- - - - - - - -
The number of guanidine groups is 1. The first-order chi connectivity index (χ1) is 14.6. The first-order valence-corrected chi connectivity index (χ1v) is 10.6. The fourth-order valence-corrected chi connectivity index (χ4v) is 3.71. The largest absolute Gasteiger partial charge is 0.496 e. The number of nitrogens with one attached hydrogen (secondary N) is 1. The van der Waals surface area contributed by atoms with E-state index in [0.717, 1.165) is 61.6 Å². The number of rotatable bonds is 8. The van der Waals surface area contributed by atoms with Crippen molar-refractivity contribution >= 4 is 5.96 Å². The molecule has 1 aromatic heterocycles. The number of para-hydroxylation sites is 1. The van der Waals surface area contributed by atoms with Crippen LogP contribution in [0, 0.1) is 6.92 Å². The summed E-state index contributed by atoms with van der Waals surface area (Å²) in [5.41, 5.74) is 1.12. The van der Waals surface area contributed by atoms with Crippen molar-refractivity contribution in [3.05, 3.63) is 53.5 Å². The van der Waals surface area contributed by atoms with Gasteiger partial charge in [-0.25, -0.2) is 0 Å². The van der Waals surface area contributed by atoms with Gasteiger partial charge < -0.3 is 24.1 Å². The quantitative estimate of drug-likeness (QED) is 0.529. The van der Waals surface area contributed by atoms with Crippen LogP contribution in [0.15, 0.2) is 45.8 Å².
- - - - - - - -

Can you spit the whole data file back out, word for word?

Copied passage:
The number of guanidine groups is 1. The first-order chi connectivity index (χ1) is 14.6. The first-order valence-corrected chi connectivity index (χ1v) is 10.6. The fourth-order valence-corrected chi connectivity index (χ4v) is 3.71. The largest absolute Gasteiger partial charge is 0.496 e. The number of nitrogens with one attached hydrogen (secondary N) is 1. The van der Waals surface area contributed by atoms with E-state index in [0.717, 1.165) is 61.6 Å². The number of rotatable bonds is 8. The van der Waals surface area contributed by atoms with Crippen molar-refractivity contribution >= 4 is 5.96 Å². The molecule has 1 aromatic heterocycles. The number of para-hydroxylation sites is 1. The van der Waals surface area contributed by atoms with Crippen LogP contribution in [0, 0.1) is 6.92 Å². The summed E-state index contributed by atoms with van der Waals surface area (Å²) in [5.41, 5.74) is 1.12. The van der Waals surface area contributed by atoms with Crippen molar-refractivity contribution in [3.05, 3.63) is 53.5 Å². The van der Waals surface area contributed by atoms with Gasteiger partial charge in [-0.25, -0.2) is 0 Å². The van der Waals surface area contributed by atoms with Gasteiger partial charge < -0.3 is 24.1 Å². The quantitative estimate of drug-likeness (QED) is 0.529. The van der Waals surface area contributed by atoms with Crippen LogP contribution in [0.15, 0.2) is 45.8 Å².